"Billy Elliot" always looking for a few good boys

For the show, based on director Stephen Daldry’s popular 2000 film, Billy has to appear to be 12. He’s got to master an extended tap solo and graceful ballet steps and make it all look new, going from rough-hewn to Royal Ballet-ready over the course of three hours and a few Elton John songs.

Billy must have the acting chops to convey sorrow and loneliness, anger and disappointment, triumph and joy. Billy’s also got to nail the working-class Geordi accent of a north England coal-mining town. Billy’s got to sing. And when Billy grows too tall or his voice becomes too deep, it’s bye-bye, Bill.

Now multiply this by the four Billys that it takes for every show, including the national tour that plays the Fox Theatre March 13-18, and you get an idea of the depth of teaching, training and tutoring that goes into each production. Every Billy is a mix of clay and steel, easily molded into a figure of poise and determination by a retinue of directors and choreographers who watch his every move, from auditions to curtain calls.

New York casting director Nora Brennan canvassed the country "American Idol"-style, auditioning about 2,000 kids before she found Broadway's original three Billys. She estimates that she has seen about 1,000 more kids since then.

“Most of these boys have never sung in their life,” says associate choreographer Mary Giattino, who supervises the dance for the company of more than 40, including four Billys, two Michaels and 10 small girls. “They have never acted. They have never stood on the stage in front of thousands of people to actually carry a plot.”

That pretty much describes 14-year-old Kylend Hetherington, a Michigan native who has worked his way up the Billy chain since joining the Broadway company three years ago.

“Before ‘Billy Elliot,’ I had never sang or acted. I was purely a dancer,” says Hetherington, who started dancing at 4 and played the smaller roles of Tall Boy and Michael on Broadway before being cast as a lead in the second tour national in 2010.

Since its arrival more than a decade ago, “Billy Elliot” has become a pop-culture phenomenon. The film struck a chord with audiences and raised awareness of the bullying that often goes hand-in-glove with being a young male dancer. In the story, Billy has lost his mother and in the hard-scrabble world of his coal-mining community, circa the 1980s, he struggles with his identity.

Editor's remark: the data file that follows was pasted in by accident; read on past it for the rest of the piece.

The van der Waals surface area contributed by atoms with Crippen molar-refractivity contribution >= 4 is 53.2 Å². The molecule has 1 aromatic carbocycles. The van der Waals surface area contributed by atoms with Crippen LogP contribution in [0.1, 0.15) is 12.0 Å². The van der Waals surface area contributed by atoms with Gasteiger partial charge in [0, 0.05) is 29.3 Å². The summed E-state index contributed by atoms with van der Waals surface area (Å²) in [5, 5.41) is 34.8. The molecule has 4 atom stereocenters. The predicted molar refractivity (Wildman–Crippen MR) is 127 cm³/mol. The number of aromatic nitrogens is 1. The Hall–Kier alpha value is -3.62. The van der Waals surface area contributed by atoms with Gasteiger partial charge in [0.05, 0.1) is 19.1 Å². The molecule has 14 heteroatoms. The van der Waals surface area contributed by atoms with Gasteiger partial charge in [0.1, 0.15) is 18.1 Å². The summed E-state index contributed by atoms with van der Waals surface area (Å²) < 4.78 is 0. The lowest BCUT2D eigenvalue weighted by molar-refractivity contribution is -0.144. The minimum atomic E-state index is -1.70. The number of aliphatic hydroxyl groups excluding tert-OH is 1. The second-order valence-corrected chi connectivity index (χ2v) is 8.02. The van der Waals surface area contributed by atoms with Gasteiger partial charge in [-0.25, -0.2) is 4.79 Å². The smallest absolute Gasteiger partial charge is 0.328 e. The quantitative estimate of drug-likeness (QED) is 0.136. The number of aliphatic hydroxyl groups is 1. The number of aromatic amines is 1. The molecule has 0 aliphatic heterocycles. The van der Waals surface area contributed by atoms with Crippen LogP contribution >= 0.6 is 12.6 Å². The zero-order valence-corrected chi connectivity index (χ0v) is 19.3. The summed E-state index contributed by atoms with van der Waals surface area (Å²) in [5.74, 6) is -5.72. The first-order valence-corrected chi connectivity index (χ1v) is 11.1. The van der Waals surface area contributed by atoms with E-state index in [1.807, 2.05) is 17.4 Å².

The musical version of “Billy,” with songs by part-time Atlantan John and book by the movie’s screenwriter, Lee Hall, opened on London’s West End in 2005. A Broadway production appeared in October 2008 and the image of Broadway’s first three Billys picking up their Tony Awards was a memorable Tony moment.

Hetherington says the show resonates with youngsters struggling to define themselves.

“I can relate to it,” he says. “When I started to dance, I got bullied. I got teased. I got people who told me this isn’t what I’m supposed to be doing and this is stupid. Like Billy, I had to push through.”

Besides Hetherington, the tour’s other Billys are Ty Forhan, Zach Manske and J.P. Viernes. The actors travel with a parent or guardian, plus three tutors. The boys split their eight shows a week so that each does two performances. If the scheduled Billy is sidelined by an injury or sickness, another boy is standing by to go on, sometimes on very short notice. It is a long and taxing show, nearly three hours, and on occasion, if something goes amiss, a second Billy might go on after intermission. For these reasons and to avoid disappointing fans, audiences never know which Billy they will see until just before curtain.

Currently, there is only one “Billy Elliot” in North America; not long ago, there were three. “We had about 12 Billys going at all times,” Brennan says. At that time, the producers ran a so-called Billy Camp in New York to keep a steady supply of boys waiting in the wings.

But just as quickly as the kids come into their own, they inevitably outgrow the part. That fact, plus child-labor laws that determine how much time kids can work and go to school while performing, have ensured that there has been a steady stream of Billys since the show was unveiled.

Brennan calls the brief shelf life of the average Billy "a slice in time."

“They know this going in. Everybody knows it," she says. "We all hate the day it actually happens and they have to leave. Some boys may not grow for six months and then some may grow four inches in six months. They just shoot up. It’s always a big shocker when that happens.”

Says Hetherington: “If you are taller than the person playing the dad and your voice is lower than his, that’s just not right.”

It takes a mature kid to play Billy Elliot. Wise beyond his years, he knows his moment is short and sweet. He knows when it's time to dance and when it's time to go.

Theater preview

“Billy Elliot”

March 13-18. $28-$73. Presented by Broadway in Atlanta, Fox Theatre, 660 Peachtree St. N.E., Atlanta. 1-800-982-2787; www.broadwayinatlanta.com.

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